The main concern of the crypto community in relation to the proposed legislation is the section of the tax code that extends the definition of a cryptocurrency “broker” (citing the relevant disclosure requirements) beyond cryptocurrency exchange platforms to include entities such as software developers, stakers, Include node validators and miners.
Many of these actors do not interact with the parties making transactions on the blockchain and therefore may not have access to your personal data, making compliance impossible.
Stan Sater,Business lawyer and office technology Founder right, believes that the confusing expansion of the key definition is the result of a lack of understanding on the part of the legislator for dealing with the disclosure of cryptocurrencies. Sater commented on Cointelgraph:
“Generally, instead of relying on self-declaration, the government delegates the collection of the information it needs for tax purposes to intermediaries. In the financial markets, these intermediaries are the brokers. Definition of ‘broker’, but how do you go about it? Include digital assets and everyone involved in the sector? The government doesn’t really know how to go about this, but they have a problem so they developed an incredibly broad definition of ‘broker’ that almost everyone involved in the digital finance industry, including individuals. “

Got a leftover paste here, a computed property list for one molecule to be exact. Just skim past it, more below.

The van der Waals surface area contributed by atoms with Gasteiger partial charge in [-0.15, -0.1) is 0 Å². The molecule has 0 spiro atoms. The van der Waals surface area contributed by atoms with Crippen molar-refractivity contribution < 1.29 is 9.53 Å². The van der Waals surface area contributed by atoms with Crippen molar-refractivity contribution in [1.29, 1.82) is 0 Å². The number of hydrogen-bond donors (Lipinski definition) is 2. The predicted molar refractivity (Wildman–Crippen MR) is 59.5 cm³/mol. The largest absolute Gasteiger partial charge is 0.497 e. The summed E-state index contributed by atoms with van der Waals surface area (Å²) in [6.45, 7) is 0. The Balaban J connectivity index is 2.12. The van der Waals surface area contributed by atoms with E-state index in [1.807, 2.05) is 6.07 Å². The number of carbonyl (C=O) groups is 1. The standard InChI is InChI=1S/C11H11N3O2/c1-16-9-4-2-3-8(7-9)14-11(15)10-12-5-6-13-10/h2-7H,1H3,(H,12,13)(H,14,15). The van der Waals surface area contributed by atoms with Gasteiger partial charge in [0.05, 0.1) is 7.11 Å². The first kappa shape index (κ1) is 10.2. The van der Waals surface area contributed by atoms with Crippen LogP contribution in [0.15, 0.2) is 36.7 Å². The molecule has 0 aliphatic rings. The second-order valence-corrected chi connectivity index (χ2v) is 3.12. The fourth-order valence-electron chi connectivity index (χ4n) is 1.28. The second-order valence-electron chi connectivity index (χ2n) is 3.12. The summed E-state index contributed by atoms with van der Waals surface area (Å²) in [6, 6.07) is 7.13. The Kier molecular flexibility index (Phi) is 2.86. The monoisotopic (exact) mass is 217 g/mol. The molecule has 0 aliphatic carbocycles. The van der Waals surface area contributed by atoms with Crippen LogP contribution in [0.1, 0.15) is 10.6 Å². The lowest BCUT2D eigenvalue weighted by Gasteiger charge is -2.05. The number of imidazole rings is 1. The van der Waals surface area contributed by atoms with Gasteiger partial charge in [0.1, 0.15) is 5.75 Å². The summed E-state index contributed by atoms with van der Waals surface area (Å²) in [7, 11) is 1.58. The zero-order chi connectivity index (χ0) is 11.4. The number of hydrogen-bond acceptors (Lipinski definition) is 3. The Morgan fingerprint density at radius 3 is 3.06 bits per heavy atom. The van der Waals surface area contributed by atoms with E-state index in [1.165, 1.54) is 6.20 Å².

According to Sater the proposed requirements are “incredibly vague” and could lead to “forced surveillance for everyone”.
But even if the bill were passed in its current form, the language of the bill would not automatically become law, he said. Olya Weramtschuk, Director of Tax Solutions at blockchain software and data company Lukka. Veramchuk said:
“The Ministry of Finance would have to issue a proposal for a regulation and solicit public contributions. This would be the time for the industry participants to bring their footprints into the regulatory landscape and to educate the regulatory authorities about the complexity of the regulatory space, leading to sustainable and more practicable tax law. “